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Shmuel Ross

I agree completely, and it's one of the reasons I love copyediting, but I think this could benefit by having some examples. Without them, this all seems a bit nebulous...

Judi Brown

Isn't all of this implied in the term copyediting? Anyone billing themself as a copy editor should know the parameters of their function.

Shmuel Ross

Judi: of course, but I assume these posts are meant for the uninitiated. I certainly have friends and relatives who think I have the most boring job ever.

Joe Eugene

I do occasional amateur-level editing of bilingual (English and Spanish) material. One is usually a translation of the other so part of my work is to improve the occasional clumsy translation to better reflect the original meaning. There are plenty of times when a comma here or there isn't enough to fix an awkward paragraph. It's always a judgment call between respecting the author's original and making it as good as it can be. Fortunately, we're all focused on the final product more than on our respective contributions.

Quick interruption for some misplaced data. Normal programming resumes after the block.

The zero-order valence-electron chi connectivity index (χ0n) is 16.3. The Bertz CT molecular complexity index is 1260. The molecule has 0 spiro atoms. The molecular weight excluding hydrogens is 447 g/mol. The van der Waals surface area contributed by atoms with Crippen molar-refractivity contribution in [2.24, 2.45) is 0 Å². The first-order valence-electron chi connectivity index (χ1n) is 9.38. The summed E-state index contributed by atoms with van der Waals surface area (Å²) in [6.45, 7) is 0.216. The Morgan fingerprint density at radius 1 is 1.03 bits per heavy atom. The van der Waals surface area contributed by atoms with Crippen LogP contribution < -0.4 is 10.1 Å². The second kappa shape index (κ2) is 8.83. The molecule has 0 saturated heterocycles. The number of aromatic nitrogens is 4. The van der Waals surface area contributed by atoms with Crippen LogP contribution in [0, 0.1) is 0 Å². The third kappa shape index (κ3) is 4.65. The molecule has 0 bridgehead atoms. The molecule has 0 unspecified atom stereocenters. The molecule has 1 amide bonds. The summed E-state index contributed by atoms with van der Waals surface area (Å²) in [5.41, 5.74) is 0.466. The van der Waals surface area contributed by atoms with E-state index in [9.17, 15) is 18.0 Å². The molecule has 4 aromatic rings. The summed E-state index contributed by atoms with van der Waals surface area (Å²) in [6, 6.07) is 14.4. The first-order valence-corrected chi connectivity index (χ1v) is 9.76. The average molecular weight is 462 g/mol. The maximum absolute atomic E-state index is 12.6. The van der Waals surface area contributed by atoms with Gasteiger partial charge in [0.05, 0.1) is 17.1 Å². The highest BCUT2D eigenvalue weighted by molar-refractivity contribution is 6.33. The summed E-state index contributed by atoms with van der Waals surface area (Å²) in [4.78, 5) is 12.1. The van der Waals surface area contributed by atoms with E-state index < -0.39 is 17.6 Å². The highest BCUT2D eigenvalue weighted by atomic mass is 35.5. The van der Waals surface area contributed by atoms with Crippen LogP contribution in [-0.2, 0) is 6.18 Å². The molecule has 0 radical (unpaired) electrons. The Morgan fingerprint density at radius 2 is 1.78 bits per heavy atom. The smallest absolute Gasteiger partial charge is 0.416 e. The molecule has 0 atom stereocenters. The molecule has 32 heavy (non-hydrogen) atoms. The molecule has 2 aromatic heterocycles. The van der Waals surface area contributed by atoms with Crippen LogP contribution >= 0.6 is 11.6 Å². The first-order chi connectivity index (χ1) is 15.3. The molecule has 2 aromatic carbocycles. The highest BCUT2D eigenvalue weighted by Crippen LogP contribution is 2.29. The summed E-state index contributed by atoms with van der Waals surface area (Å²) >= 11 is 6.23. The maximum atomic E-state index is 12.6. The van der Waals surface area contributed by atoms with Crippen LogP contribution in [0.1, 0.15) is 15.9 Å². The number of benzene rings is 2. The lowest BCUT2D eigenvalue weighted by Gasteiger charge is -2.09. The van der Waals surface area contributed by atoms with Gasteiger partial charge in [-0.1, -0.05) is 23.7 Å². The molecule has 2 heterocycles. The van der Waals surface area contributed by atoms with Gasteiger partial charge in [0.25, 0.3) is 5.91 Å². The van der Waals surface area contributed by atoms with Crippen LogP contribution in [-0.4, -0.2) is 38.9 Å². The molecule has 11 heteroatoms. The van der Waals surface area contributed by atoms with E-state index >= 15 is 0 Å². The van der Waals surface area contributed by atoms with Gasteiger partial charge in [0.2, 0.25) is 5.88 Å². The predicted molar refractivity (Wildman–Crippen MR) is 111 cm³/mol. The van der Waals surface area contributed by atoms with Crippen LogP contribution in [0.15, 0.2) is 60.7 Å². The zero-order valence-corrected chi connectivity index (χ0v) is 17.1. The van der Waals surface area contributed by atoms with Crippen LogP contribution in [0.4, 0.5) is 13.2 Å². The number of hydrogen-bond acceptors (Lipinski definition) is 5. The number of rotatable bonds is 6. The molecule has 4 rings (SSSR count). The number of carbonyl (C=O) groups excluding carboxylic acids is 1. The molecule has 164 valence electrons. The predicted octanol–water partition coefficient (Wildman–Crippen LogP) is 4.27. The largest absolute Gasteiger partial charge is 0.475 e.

"If his ego gets in the way, well, that’s an issue for another day."
I'm curious to hear your take on this! What do we do with the writer who thinks his prose is infallible after one draft?

April Michelle Davis

Editors are definitely a creative breed. Though we have rules upon rules to follow, we have to oftentimes find creative ways to implement those rules in practical ways.

Editors must also be creative because they sometimes have to rewrite, and this must be done in the author's voice. A non-creative person could not write in another person's voice.


This is a great post and I think people may not get it. I agree that the creative part is the fun part. I can be cruising along changing the usual when all of a sudden I stop, back up, and go, "that's not right!" I will then spend several minutes trying to reconstruct a sentence so that it makes sense and stays in tune with what the author is trying to say. It's hard to explain but that is the really fun part!

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